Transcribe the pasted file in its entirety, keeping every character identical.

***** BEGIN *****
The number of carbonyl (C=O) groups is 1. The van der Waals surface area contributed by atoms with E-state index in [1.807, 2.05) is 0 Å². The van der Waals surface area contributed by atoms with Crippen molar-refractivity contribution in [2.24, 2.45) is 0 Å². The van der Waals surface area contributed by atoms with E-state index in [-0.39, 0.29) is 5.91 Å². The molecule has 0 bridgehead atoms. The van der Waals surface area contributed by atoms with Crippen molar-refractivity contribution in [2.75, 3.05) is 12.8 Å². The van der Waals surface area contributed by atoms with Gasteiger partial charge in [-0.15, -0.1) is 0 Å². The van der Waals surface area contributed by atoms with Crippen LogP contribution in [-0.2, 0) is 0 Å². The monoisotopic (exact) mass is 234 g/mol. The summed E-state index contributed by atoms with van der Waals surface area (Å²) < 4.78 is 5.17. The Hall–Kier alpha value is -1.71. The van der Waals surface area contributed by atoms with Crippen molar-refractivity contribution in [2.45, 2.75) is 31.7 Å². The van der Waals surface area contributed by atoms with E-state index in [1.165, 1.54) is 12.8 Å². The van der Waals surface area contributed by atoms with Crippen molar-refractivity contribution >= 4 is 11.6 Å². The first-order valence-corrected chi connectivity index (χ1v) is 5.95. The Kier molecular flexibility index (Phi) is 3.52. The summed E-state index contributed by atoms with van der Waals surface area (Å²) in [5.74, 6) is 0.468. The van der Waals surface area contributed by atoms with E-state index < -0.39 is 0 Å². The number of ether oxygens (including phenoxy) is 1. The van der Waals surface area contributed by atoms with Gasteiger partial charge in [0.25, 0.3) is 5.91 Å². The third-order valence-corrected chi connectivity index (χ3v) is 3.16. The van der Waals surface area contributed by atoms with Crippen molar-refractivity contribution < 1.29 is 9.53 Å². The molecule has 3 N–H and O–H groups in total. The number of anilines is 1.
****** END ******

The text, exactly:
The number of carbonyl (C=O) groups is 1. The van der Waals surface area contributed by atoms with E-state index in [1.807, 2.05) is 0 Å². The van der Waals surface area contributed by atoms with Crippen molar-refractivity contribution in [2.24, 2.45) is 0 Å². The van der Waals surface area contributed by atoms with E-state index in [-0.39, 0.29) is 5.91 Å². The molecule has 0 bridgehead atoms. The van der Waals surface area contributed by atoms with Crippen molar-refractivity contribution in [2.75, 3.05) is 12.8 Å². The van der Waals surface area contributed by atoms with Gasteiger partial charge in [-0.15, -0.1) is 0 Å². The van der Waals surface area contributed by atoms with Crippen LogP contribution in [-0.2, 0) is 0 Å². The monoisotopic (exact) mass is 234 g/mol. The summed E-state index contributed by atoms with van der Waals surface area (Å²) < 4.78 is 5.17. The Hall–Kier alpha value is -1.71. The van der Waals surface area contributed by atoms with Crippen molar-refractivity contribution in [2.45, 2.75) is 31.7 Å². The van der Waals surface area contributed by atoms with E-state index in [1.165, 1.54) is 12.8 Å². The van der Waals surface area contributed by atoms with Crippen molar-refractivity contribution >= 4 is 11.6 Å². The first-order valence-corrected chi connectivity index (χ1v) is 5.95. The Kier molecular flexibility index (Phi) is 3.52. The summed E-state index contributed by atoms with van der Waals surface area (Å²) in [5.74, 6) is 0.468. The van der Waals surface area contributed by atoms with E-state index < -0.39 is 0 Å². The number of ether oxygens (including phenoxy) is 1. The van der Waals surface area contributed by atoms with Gasteiger partial charge in [0.25, 0.3) is 5.91 Å². The third-order valence-corrected chi connectivity index (χ3v) is 3.16. The van der Waals surface area contributed by atoms with Crippen molar-refractivity contribution < 1.29 is 9.53 Å². The molecule has 3 N–H and O–H groups in total. The number of anilines is 1.